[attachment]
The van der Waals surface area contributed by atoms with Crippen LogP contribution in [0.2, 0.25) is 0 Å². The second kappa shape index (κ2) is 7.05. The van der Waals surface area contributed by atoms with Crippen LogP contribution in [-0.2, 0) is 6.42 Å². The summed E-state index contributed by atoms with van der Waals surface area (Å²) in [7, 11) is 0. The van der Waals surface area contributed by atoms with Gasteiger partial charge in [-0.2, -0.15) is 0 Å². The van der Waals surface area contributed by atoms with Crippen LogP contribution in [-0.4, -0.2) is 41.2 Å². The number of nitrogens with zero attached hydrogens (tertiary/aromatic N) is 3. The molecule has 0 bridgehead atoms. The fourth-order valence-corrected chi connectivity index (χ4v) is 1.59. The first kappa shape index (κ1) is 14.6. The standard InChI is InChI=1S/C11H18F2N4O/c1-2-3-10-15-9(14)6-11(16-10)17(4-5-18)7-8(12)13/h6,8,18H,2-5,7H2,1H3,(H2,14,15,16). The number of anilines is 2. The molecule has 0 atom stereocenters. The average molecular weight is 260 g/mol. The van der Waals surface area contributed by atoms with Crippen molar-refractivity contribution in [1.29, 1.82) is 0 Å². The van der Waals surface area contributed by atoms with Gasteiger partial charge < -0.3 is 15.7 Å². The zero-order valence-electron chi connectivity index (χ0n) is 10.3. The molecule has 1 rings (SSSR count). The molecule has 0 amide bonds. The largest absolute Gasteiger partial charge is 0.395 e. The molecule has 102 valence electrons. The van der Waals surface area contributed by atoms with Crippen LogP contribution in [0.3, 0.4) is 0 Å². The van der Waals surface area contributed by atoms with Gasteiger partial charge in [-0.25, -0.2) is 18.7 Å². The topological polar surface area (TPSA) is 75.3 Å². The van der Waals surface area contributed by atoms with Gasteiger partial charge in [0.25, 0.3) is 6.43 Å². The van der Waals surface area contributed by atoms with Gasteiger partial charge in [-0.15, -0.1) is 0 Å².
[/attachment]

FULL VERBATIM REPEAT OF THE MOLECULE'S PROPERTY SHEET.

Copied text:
The van der Waals surface area contributed by atoms with Crippen LogP contribution in [0.2, 0.25) is 0 Å². The second kappa shape index (κ2) is 7.05. The van der Waals surface area contributed by atoms with Crippen LogP contribution in [-0.2, 0) is 6.42 Å². The summed E-state index contributed by atoms with van der Waals surface area (Å²) in [7, 11) is 0. The van der Waals surface area contributed by atoms with Gasteiger partial charge in [-0.2, -0.15) is 0 Å². The van der Waals surface area contributed by atoms with Crippen LogP contribution in [-0.4, -0.2) is 41.2 Å². The number of nitrogens with zero attached hydrogens (tertiary/aromatic N) is 3. The molecule has 0 bridgehead atoms. The fourth-order valence-corrected chi connectivity index (χ4v) is 1.59. The first kappa shape index (κ1) is 14.6. The standard InChI is InChI=1S/C11H18F2N4O/c1-2-3-10-15-9(14)6-11(16-10)17(4-5-18)7-8(12)13/h6,8,18H,2-5,7H2,1H3,(H2,14,15,16). The number of anilines is 2. The molecule has 0 atom stereocenters. The average molecular weight is 260 g/mol. The van der Waals surface area contributed by atoms with Crippen molar-refractivity contribution in [1.29, 1.82) is 0 Å². The van der Waals surface area contributed by atoms with Gasteiger partial charge < -0.3 is 15.7 Å². The zero-order valence-electron chi connectivity index (χ0n) is 10.3. The molecule has 1 rings (SSSR count). The molecule has 0 amide bonds. The largest absolute Gasteiger partial charge is 0.395 e. The molecule has 102 valence electrons. The van der Waals surface area contributed by atoms with Crippen LogP contribution in [0.3, 0.4) is 0 Å². The van der Waals surface area contributed by atoms with Gasteiger partial charge in [-0.25, -0.2) is 18.7 Å². The topological polar surface area (TPSA) is 75.3 Å². The van der Waals surface area contributed by atoms with Gasteiger partial charge in [0.25, 0.3) is 6.43 Å². The van der Waals surface area contributed by atoms with Gasteiger partial charge in [-0.15, -0.1) is 0 Å².